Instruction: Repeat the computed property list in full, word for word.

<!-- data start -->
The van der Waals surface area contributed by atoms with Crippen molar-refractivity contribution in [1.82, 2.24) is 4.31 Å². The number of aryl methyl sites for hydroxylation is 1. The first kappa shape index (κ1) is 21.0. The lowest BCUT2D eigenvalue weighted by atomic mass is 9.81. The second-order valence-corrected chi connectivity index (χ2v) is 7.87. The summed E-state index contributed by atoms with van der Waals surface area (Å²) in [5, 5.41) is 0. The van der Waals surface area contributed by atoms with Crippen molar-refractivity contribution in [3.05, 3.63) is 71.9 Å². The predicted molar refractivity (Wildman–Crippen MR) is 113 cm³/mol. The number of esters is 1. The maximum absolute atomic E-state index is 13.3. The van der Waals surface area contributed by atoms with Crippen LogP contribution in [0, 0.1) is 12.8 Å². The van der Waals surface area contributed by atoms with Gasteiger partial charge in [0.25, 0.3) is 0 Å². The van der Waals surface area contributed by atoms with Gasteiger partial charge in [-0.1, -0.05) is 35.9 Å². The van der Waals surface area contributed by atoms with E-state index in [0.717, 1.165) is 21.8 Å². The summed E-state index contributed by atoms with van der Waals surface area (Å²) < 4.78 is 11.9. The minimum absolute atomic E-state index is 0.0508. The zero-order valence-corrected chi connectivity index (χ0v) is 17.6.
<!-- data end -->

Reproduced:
The van der Waals surface area contributed by atoms with Crippen molar-refractivity contribution in [1.82, 2.24) is 4.31 Å². The number of aryl methyl sites for hydroxylation is 1. The first kappa shape index (κ1) is 21.0. The lowest BCUT2D eigenvalue weighted by atomic mass is 9.81. The second-order valence-corrected chi connectivity index (χ2v) is 7.87. The summed E-state index contributed by atoms with van der Waals surface area (Å²) in [5, 5.41) is 0. The van der Waals surface area contributed by atoms with Crippen molar-refractivity contribution in [3.05, 3.63) is 71.9 Å². The predicted molar refractivity (Wildman–Crippen MR) is 113 cm³/mol. The number of esters is 1. The maximum absolute atomic E-state index is 13.3. The van der Waals surface area contributed by atoms with Crippen LogP contribution in [0, 0.1) is 12.8 Å². The van der Waals surface area contributed by atoms with Gasteiger partial charge in [0.25, 0.3) is 0 Å². The van der Waals surface area contributed by atoms with Gasteiger partial charge in [-0.1, -0.05) is 35.9 Å². The van der Waals surface area contributed by atoms with E-state index in [0.717, 1.165) is 21.8 Å². The summed E-state index contributed by atoms with van der Waals surface area (Å²) < 4.78 is 11.9. The minimum absolute atomic E-state index is 0.0508. The zero-order valence-corrected chi connectivity index (χ0v) is 17.6.